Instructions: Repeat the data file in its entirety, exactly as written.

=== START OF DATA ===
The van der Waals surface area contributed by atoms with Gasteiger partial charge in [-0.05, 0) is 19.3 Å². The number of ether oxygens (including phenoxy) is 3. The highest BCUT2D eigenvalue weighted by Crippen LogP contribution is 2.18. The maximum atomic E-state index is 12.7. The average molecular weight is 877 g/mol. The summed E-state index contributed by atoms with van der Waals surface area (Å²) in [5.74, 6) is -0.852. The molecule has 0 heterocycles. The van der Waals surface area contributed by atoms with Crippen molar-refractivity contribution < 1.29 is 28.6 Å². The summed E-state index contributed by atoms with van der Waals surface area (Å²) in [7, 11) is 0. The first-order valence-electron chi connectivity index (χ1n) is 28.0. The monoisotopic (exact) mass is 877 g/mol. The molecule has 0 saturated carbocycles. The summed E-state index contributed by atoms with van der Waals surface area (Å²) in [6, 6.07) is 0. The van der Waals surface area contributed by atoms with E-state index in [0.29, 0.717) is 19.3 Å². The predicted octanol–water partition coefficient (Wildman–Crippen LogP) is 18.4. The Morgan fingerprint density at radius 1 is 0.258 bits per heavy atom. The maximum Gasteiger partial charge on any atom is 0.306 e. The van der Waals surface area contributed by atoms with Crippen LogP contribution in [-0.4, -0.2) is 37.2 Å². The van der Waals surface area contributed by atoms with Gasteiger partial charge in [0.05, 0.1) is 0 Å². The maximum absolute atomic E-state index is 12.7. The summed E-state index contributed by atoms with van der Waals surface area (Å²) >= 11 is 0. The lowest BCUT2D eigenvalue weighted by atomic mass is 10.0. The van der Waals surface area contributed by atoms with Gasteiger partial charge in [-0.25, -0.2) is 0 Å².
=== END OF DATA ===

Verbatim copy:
The van der Waals surface area contributed by atoms with Gasteiger partial charge in [-0.05, 0) is 19.3 Å². The number of ether oxygens (including phenoxy) is 3. The highest BCUT2D eigenvalue weighted by Crippen LogP contribution is 2.18. The maximum atomic E-state index is 12.7. The average molecular weight is 877 g/mol. The summed E-state index contributed by atoms with van der Waals surface area (Å²) in [5.74, 6) is -0.852. The molecule has 0 heterocycles. The van der Waals surface area contributed by atoms with Crippen molar-refractivity contribution < 1.29 is 28.6 Å². The summed E-state index contributed by atoms with van der Waals surface area (Å²) in [7, 11) is 0. The first-order valence-electron chi connectivity index (χ1n) is 28.0. The monoisotopic (exact) mass is 877 g/mol. The molecule has 0 saturated carbocycles. The summed E-state index contributed by atoms with van der Waals surface area (Å²) in [6, 6.07) is 0. The van der Waals surface area contributed by atoms with E-state index in [0.29, 0.717) is 19.3 Å². The predicted octanol–water partition coefficient (Wildman–Crippen LogP) is 18.4. The Morgan fingerprint density at radius 1 is 0.258 bits per heavy atom. The maximum Gasteiger partial charge on any atom is 0.306 e. The van der Waals surface area contributed by atoms with Crippen LogP contribution in [-0.4, -0.2) is 37.2 Å². The van der Waals surface area contributed by atoms with Gasteiger partial charge in [0.05, 0.1) is 0 Å². The maximum absolute atomic E-state index is 12.7. The summed E-state index contributed by atoms with van der Waals surface area (Å²) >= 11 is 0. The lowest BCUT2D eigenvalue weighted by atomic mass is 10.0. The van der Waals surface area contributed by atoms with Gasteiger partial charge in [-0.25, -0.2) is 0 Å².